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  • Indonesia's Tax Amnesty Program: Calls for Celebration or Pessimism?

    Indonesia's Tax Amnesty Program: Calls for Celebration or Pessimism?

    After the Constitutional Court had already confirmed earlier this week that Indonesia's tax amnesty program is not in violation of the nation's constitution, there occurred a second reason for celebration related to the tax amnesty program: the total of declared assets up to Wednesday (14/12) had surpassed the government's target of IDR 4,000 trillion (approx. USD $301 billion), about 3.5 months before the end of the program. Despite this success there remains reason for pessimism.

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  • Interview with Jusuf Kalla about the Indonesian Economy

    Interview with Jusuf Kalla about the Indonesian Economy

    Throughout the year 2016 the economy of Indonesia was plagued by major challenges stemming from abroad. In fact, most countries around the globe have been busy to soften the impact of low global economic growth on the local economy. In the case of Indonesia, authorities have unveiled a series of 14 economic policy packages aimed at improving investment, trade and purchasing power. Although it remains difficult to implement these packages in full force (due to the low quality of human resources at the local government level or conflicts of interests), they have helped to push Indonesia's economic growth into higher gear.

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  • World Bank Releases October 2016 Indonesia Economic Quarterly

    World Bank Releases October 2016 Indonesia Economic Quarterly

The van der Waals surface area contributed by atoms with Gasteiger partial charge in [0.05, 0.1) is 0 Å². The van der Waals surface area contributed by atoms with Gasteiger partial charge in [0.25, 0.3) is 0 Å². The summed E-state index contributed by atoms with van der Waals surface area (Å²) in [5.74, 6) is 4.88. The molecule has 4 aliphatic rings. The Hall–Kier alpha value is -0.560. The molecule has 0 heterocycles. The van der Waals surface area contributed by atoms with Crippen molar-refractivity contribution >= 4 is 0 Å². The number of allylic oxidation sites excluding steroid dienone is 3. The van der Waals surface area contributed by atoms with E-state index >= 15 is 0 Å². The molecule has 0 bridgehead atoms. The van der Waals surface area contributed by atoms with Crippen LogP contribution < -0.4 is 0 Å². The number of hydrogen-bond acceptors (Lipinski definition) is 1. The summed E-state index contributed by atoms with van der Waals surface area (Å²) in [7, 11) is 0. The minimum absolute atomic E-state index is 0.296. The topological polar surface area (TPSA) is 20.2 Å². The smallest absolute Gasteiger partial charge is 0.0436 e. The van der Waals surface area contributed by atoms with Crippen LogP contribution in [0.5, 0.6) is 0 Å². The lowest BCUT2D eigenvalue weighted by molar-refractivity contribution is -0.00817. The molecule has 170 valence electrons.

In the October 2016 edition of its flagship Indonesia Economic Quarterly (IEQ) report, titled "Easing Pressures", the World Bank is positive about Indonesia's improved fiscal management and its impact on the nation's gross domestic product (GDP) growth. The Washington-based institution projects Indonesia's economic expansion at 5.1 percent (y/y) in 2016. However, it emphasizes that external risks (sluggish global economic growth and global market volatility) continue to pose a threat.

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  • Analysis Indonesian Economy: GDP, Monetary Policy & Stability

    Analysis Indonesian Economy: GDP, Monetary Policy & Stability

    The central bank of Indonesia (Bank Indonesia) has become slightly less optimistic about Indonesia's economic growth in the third quarter of 2016. Bank Indonesia revised down its growth projection to below the 5 percent (y/y) mark for Q3-2016 (from an earlier forecast of 5.2 percent). However, the lender of last resort still expects to see a better performance compared to the 4.73 percent (y/y) pace posted in Q3-2015. Meanwhile, low inflation and a strong rupiah could result in another interest rate cut in Southeast Asia's largest economy.

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  • Indonesia's Monetary & Fiscal Policies Require More Harmony

    Indonesia's Monetary & Fiscal Policies Require More Harmony

    At its latest monthly policy meeting the central bank of Indonesia (Bank Indonesia) left its interest rate regime unchanged with the benchmark BI rate at 6.50 percent (this month the bank is set to adopt the seven-day reverse repurchase rate - reverse repo - as the new benchmark rate). Bank Indonesia's decision to leave interest rates unchanged was a surprise move given that the nation's inflation is low, the rupiah is strengthening, but overall economic growth has remained sluggish. This context would actually justify a moderate interest rate cut of 25 basis points.